Volkswagen Group is likely to be a very different company in the coming years, at least if new CEO Herbert Diess has his way, the new chief executive outlining some of the key changes he has in mind during a Friday media briefing that followed a management shake-up the day before.
The one-time BMW board member has been viewed as a change agent since joining VW in 2015, just months before a scheme to rig diesel emissions tests was revealed by the U.S. EPA. Diess has already trimmed what is often described as a bloated workforce, in the process slashing almost $5 billion in costs.
He is expected to further attack costs at the German giant while also putting more emphasis on new technologies and services. And VW officials suggested they could move to trim assets, though they cautioned that a rumored spin off of their truck business isn’t in the cards – yet.
“We want to create a slimmed down company with strong brands,” Diess said during his first news conference as chief executive. And he said he wanted to “significantly step up the pace” of VW’s forays into electric propulsion and autonomous vehicle technologies.
The 59-year-old Diess replaces Matthias Mueller, the former head of Porsche who was hurriedly appointed CEO in autumn 2015 after former VW Group boss Martin Winterkorn was forced out as a result of the diesel scandal. Mueller was an almost accidental choice. Many believe Diess was originally lured away from BMW with a promise of eventually becoming Volkswagen CEO but wasn’t considered ready when Winterkorn was ousted.
(Mueller out, Diess in at VW – more shakeups likely. Click Here for the story.)
Perhaps not, but he proved his mettle quickly attacking long-standing problems such as VW’s bloated workforce. Though they sold roughly the same number of vehicles in 2017, the VW Group currently employs 642,000 people worldwide compared to Japanese rival Toyota’s 364,000. The VW figure reflects a headcount reduction negotiated by Diess that eliminated 30,000 jobs and trimmed costs by nearly $5 billion.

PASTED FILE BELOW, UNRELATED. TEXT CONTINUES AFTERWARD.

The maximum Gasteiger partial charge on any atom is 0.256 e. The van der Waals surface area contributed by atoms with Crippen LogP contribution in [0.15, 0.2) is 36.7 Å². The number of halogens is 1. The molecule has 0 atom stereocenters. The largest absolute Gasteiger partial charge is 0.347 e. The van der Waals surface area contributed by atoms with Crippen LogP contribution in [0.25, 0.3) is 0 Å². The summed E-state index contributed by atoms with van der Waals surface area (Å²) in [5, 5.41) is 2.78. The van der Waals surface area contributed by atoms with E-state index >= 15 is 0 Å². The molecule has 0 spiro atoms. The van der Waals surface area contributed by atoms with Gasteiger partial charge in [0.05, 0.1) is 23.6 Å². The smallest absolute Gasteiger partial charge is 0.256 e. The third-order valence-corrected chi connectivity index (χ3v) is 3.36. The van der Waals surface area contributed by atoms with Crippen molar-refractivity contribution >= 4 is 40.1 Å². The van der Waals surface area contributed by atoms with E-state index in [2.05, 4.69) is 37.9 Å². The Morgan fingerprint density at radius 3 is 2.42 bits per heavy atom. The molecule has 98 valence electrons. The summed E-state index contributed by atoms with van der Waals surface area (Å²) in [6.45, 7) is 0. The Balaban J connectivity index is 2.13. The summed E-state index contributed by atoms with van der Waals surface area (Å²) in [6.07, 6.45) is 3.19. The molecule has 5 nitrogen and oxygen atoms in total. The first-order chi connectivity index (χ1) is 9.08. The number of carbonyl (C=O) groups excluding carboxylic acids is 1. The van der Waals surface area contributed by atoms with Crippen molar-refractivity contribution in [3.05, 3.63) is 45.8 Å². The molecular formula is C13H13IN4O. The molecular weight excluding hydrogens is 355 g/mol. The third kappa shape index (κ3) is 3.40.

But it led to a rare public clash with VW’s powerful works council chief Bernd Osterloh, who accused Diess of betraying workers under the pretense of responding to the diesel scandal.
It appears Diess is far from finished when it comes to cutting back, but his relationship with the union boss appears to have improved markedly – especially with worker representatives getting new powers as part of this week’s management shake-up.
For his part, Osterloh said, “We are convinced that, with Diess, we have the right man on board,” in a letter sent to Volkswagen employees on Friday.
The shake-up appears to touch virtually every corner of the vast company that operates 12 separate brands. They will now be reorganized into three new groups: mass-market, premium and super-premium – though the Audi brand, which has operated semi-independently will retain much of its autonomy as the sole inhabitant of the premium group.
(Click Here for more details about Diess taking over at VW.)
During the Friday news conference, Diess said he will “forcefully and with focus press ahead” with the carmaker’s Strategy 2025 plan. The centerpiece of that is the steady shift away from the diesels that have long dominated VW’s line-up to electrified models. The various VW Group brands intend to have 30 all-electric models on sale by 2025. Many of those, including a modern remake of the iconic VW Microbus, will be marketed through the new Volkswagen I.D. sub-brand authorized by Diess while running the VW brand.
The new CEO has also been an active proponent of autonomous driving technology, as well as new mobility services. Eventually, many industry observers expect millions of consumers to shift away from personal vehicles in favor of electrified, driverless models operated by ride-sharing services such as Gett, in which VW is a major investor.
In his bid to trim VW into a more manageable company, Diess also said he would consider selling off some of Volkswagen’s assets while partnering with other manufacturers on technologies like autonomous driving. One such alliance, between VW and Toyota’s Hino subsidiary, was announced earlier this week.
Another factor driving VW to consider the sale of its assets is the hefty cost it has paid as a result of the diesel scandal – an estimated $30 billion in buybacks, fines and settlements in the U.S. alone.
The automaker considered selling off its Ducati motorcycle division but recently backed away from that plan. It is now looking at the possibility of selling shares in its truck and bus operations. But Chairman Hans Dieter Poetsch said Friday there are no plans to spin off that division – at least not right now. But Diess said he would look at brands like Renk and MAN Diesel and decide whether it makes sense to eventually sell them off.
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VW climbed to the top of the automotive ladder in 2016, toppling Toyota as the global sales leader. Where it finished 2017 is a matter of debate. It claims to have retained its ranking as king-of-the-hill, though rival Renault-Nissan-Mitsubishi Alliance insists it wound up on top after factoring out some of VW’s truck sales.